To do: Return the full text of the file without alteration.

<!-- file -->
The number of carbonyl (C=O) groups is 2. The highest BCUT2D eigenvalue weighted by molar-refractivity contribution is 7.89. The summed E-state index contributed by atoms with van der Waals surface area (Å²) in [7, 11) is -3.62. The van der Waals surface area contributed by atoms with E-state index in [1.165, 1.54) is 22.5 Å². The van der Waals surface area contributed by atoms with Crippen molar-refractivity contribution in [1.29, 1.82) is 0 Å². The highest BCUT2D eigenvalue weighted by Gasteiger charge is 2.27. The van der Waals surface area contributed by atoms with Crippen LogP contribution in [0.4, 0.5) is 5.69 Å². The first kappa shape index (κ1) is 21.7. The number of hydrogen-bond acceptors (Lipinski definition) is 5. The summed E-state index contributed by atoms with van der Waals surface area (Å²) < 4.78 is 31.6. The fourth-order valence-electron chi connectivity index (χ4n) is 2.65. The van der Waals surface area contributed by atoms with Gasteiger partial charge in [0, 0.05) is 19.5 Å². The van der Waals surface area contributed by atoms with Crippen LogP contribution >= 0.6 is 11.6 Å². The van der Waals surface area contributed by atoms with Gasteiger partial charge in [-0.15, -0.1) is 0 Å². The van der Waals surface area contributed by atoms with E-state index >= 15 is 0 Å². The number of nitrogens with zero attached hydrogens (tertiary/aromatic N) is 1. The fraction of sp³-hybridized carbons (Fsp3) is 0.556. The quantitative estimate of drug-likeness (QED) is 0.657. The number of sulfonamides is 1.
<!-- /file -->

The number of carbonyl (C=O) groups is 2. The highest BCUT2D eigenvalue weighted by molar-refractivity contribution is 7.89. The summed E-state index contributed by atoms with van der Waals surface area (Å²) in [7, 11) is -3.62. The van der Waals surface area contributed by atoms with E-state index in [1.165, 1.54) is 22.5 Å². The van der Waals surface area contributed by atoms with Crippen molar-refractivity contribution in [1.29, 1.82) is 0 Å². The highest BCUT2D eigenvalue weighted by Gasteiger charge is 2.27. The van der Waals surface area contributed by atoms with Crippen LogP contribution in [0.4, 0.5) is 5.69 Å². The first kappa shape index (κ1) is 21.7. The number of hydrogen-bond acceptors (Lipinski definition) is 5. The summed E-state index contributed by atoms with van der Waals surface area (Å²) < 4.78 is 31.6. The fourth-order valence-electron chi connectivity index (χ4n) is 2.65. The van der Waals surface area contributed by atoms with Gasteiger partial charge in [0, 0.05) is 19.5 Å². The van der Waals surface area contributed by atoms with Crippen LogP contribution >= 0.6 is 11.6 Å². The van der Waals surface area contributed by atoms with Gasteiger partial charge in [-0.15, -0.1) is 0 Å². The van der Waals surface area contributed by atoms with E-state index >= 15 is 0 Å². The number of nitrogens with zero attached hydrogens (tertiary/aromatic N) is 1. The fraction of sp³-hybridized carbons (Fsp3) is 0.556. The quantitative estimate of drug-likeness (QED) is 0.657. The number of sulfonamides is 1.